Currently there are no specific byelaws to prevent bonfires. If used sensitively, the occasional bonfire or barbecue should not cause a major problem and an outright ban would be unreasonable. It would be difficult to enforce and occasionally a bonfire is the best practicable way to dispose of garden waste.
However, if a neighbour is causing a nuisance by burning rubbish the law is on your side. Under the Environmental Protection Act 1990, a Statutory Nuisance includes smoke emitted from premises.
In practice, to be considered a nuisance, a bonfire would have to be a regular problem and interfering substantially with your well being, comfort, or enjoyment of your property. If you are bothered by persistent bonfire smoke it is best to approach your neighbour first and explain the problem. If this fails to resolve the situation you will need to contact the council to investigate your complaint.
Remember, if the fire is only occasional this is unlikely to be considered a nuisance. Similarly, if you are being troubled by a series of bonfires from different neighbours, each one of whom only burns occasionally, this may not be considered a nuisance. In this situation, all you can do is encourage them to consider alternatives. Finally, under the Highways Act 1980 anyone lighting a fire and allowing smoke to drift across a road faces a fine if it endangers traffic. Contact the police in this case.
The term Statutory Nuisance is legally defined. It must be something that is either œprejudicial to health or a nuisance. This is something more than mildly annoying and would need to either be injurious to health or likely to cause injury to health, or interfere with the normal use of your property. Each case would need to be decided on its merits and the assessment would take into account the circumstances which would be tolerated by an ordinary reasonable person.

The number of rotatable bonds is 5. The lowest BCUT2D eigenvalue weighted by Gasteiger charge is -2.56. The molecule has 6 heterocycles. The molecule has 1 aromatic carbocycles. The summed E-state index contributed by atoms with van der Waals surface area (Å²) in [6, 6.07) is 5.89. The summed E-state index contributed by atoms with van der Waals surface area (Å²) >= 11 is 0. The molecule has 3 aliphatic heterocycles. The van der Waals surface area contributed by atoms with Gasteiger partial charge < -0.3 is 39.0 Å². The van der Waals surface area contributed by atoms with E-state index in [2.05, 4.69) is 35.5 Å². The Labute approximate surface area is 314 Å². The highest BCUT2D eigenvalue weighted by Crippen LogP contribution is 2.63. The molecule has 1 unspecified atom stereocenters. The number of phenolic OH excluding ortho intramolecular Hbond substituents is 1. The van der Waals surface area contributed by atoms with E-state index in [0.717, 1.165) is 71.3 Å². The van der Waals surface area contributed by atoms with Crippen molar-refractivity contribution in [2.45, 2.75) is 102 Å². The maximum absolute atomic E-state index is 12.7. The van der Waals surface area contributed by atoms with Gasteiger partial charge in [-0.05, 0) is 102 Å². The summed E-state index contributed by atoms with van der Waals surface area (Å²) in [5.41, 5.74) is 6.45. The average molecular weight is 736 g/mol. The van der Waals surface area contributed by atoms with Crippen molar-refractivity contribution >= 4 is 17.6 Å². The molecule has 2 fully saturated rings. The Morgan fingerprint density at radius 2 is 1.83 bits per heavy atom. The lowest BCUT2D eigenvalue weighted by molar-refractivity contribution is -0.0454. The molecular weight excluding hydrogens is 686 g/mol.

Discuss the problem with the person responsible for the bonfire and make them aware of your concerns.
Speak to other neighbours who may be affected and get them to support your complaint if possible.
Keep detailed and accurate records of the bonfires on the diary sheets sent to you by the council.
Be prepared to make a formal statement and to attend court to support the council if required. Be patient. The Council will try to resolve the complaint as quickly as possible, however in some cases there can be a delay particularly if the bonfire is occurring intermittently.
What the council will do to investigate your complaint: An officer will contact you either by letter, telephone or will visit you to discuss the matter and offer advice and guidance.
An officer may visit the person responsible for the bonfire to advise them of the complaint. They may offer advice on remedial action to deal with the problem and to prevent further nuisance.
If a visit to the person responsible is not made we may send them a letter outlining the problem. In many cases this is sufficient to solve the matter.
If the bonfires continues we will:
What will the council do if the bonfires amounts to a statutory nuisance:
In the long term - YES. If you are able to demonstrate that despite having adopted a reasonable approach from the outset, you have a genuine cause for concern, then a solution can be reached. Please contact the Council early in the complaint. The quicker the council are involved the quicker they may be able to resolve the problem.
Most people take measures to prevent a nuisance with their bonfires when they are made aware of the problem. It is only in extreme cases that the council need to take the formal action outlined above.
Alternatively, you can make a direct approach to the Magistrates Court if you feel that you are the victim of a statutory nuisance. You can take this course of action if the council do not obtain sufficient evidence to proceed. If the Court are satisfied that a nuisance exists or is likely to be repeated the court can make an order direct, compelling the person responsible to reduce or stop the nuisance or carry out works to avoid it in the future. Simply call in at the Magistrates Office during normal office hours and discuss the problem with an officer of the court. They will explain the procedure and course of action open to you and evidence needed to support your case.
Telephone: 01795 417850
Kent Police Telephone: 01622 690690
Department for Environment, Food and Rural Affairs (DEFRA)
Telephone: 0845 9335577
The Council is committed to the promotion of equal opportunities in all its affairs. Every effort will be made to ensure that members of the public are treated equally and fairly, regardless of race, sex, marital status, sexual orientation, colour religion, disability or age.